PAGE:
Some GPs already carry out a substantial amount of that primary mental health care. We definitely want to build on that. This can fill out another dimension of the vital network of community support and surveillance services required.
The added dimension GPs bring is their multi-disciplinary understanding of people in their actual social environments along with the multiplicity of problems and stress factors they may have.
I will be encouraging CHEs to work with IPAs and other GPs who are interested because I believe it will allow us to achieve two things fairly quickly:
One: it will help up-grade the workforce in the provision of mental health services in the community.
Two: we could, by educating mental health consumers on what's available, increase their access to services considerably.
Also non government organisations who currently provide accommodation and rehabilitation services could with some support and further development widen their range of mental health services from a true community base.
There appears a growing sense of urgency and commitment to workforce development in the sector.
Some of the things we need to do in mental health are quite simple and require applied commonsense.
Throughout New Zealand there are hundreds of 'untrained' people who are family members who care and support someone with often complex mental health problems.
I can't help thinking solving the workforce issue might be more about better development and use of these type of skills than it is about professional training in specific areas.
And what about the legal issues?
I expect there will be continued debate about the scope of our mental health legislation. I hope that debate is a well-informed one, because the current Act has seen the successful rehabilitation of thousands of New Zealanders who have at times needed compulsory treatment.
The Act is limited in its function because it is limited in its purpose. It provides a framework only for those with a mental illness, not other behavioural disorders and only where the need for compulsion is clear. A suicide does not represent a failure of the Act, nor necessarily a failure of the services. If we are to restrain people who have a wide range of diagnoses or who represent a wider range of threats, then we shall need broader legislation. The Mental Health Act is not a cure-all for every symptom of personal distress.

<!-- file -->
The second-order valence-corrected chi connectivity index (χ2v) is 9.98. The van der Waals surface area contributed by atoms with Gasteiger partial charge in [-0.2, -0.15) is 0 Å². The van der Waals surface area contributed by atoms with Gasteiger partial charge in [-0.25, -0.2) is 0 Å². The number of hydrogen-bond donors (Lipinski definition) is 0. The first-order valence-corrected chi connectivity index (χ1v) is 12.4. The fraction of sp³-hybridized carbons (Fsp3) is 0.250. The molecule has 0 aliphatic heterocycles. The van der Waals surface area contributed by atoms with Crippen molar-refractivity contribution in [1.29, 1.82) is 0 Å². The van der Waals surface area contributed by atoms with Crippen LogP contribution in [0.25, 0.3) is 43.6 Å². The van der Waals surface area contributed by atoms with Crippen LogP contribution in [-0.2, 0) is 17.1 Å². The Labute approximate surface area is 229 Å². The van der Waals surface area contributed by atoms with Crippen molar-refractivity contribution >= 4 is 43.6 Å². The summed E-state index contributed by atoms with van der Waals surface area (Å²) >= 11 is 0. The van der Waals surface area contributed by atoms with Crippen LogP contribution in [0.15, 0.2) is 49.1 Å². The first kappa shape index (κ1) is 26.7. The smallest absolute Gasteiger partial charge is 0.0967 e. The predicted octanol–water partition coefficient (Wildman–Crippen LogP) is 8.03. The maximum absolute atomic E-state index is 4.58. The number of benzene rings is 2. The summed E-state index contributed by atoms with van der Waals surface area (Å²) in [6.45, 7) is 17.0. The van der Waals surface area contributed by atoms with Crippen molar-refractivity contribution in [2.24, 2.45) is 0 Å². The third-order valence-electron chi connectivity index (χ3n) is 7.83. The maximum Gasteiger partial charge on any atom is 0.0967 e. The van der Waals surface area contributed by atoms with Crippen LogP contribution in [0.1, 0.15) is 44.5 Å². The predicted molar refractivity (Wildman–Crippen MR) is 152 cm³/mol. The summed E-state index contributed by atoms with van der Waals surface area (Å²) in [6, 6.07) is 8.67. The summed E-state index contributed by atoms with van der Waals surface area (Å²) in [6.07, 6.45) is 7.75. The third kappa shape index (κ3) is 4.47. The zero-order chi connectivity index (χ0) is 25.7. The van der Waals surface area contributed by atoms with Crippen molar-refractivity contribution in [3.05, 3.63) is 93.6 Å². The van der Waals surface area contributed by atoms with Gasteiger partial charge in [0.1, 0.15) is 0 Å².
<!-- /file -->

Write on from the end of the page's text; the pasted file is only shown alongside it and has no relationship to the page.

I am also concerned about the statutory structure of District Inspectors and various Directors of Mental Health. I sympathise with CHE services which are subject to two separate formal accountability regimes, as well as their political and media accountabilities.
We need to look at whether current regulations can deliver the kind of protection, reassurance and quality consumers and the community expect for the year 2000. I believe sweeping changes to the Mental Health Act would be a major distraction from better services. If we can create a positive political environment, spend the Mason money wisely, and give our mental health services permission and support to be innovative and flexible, then the need for significant law changes will lessen.
If in a few years the pressure for change is less, we will have succeeded.
I would like to finish by emphasising three key elements of the Government's approach.
Mental Health is a priority for me. I want to improve the services as they are received rather than focus on continually refining strategies.
The driving force has to be integrating the care and ensuing it is designed and delivered to meet the complex and fluctuating needs of people with mental health problems.
We haven't got time for sector politics, we haven't got time for organisations or policies that don't put the people in need out front.
Perhaps what we need most is courage, particularly in the publicly-owned mental health services - courage to change the way we do things - courage to work with others who can help us do thing better and finally courage to tell our community that a mental health service cannot solve every distress, heal every wound or prevent every risk.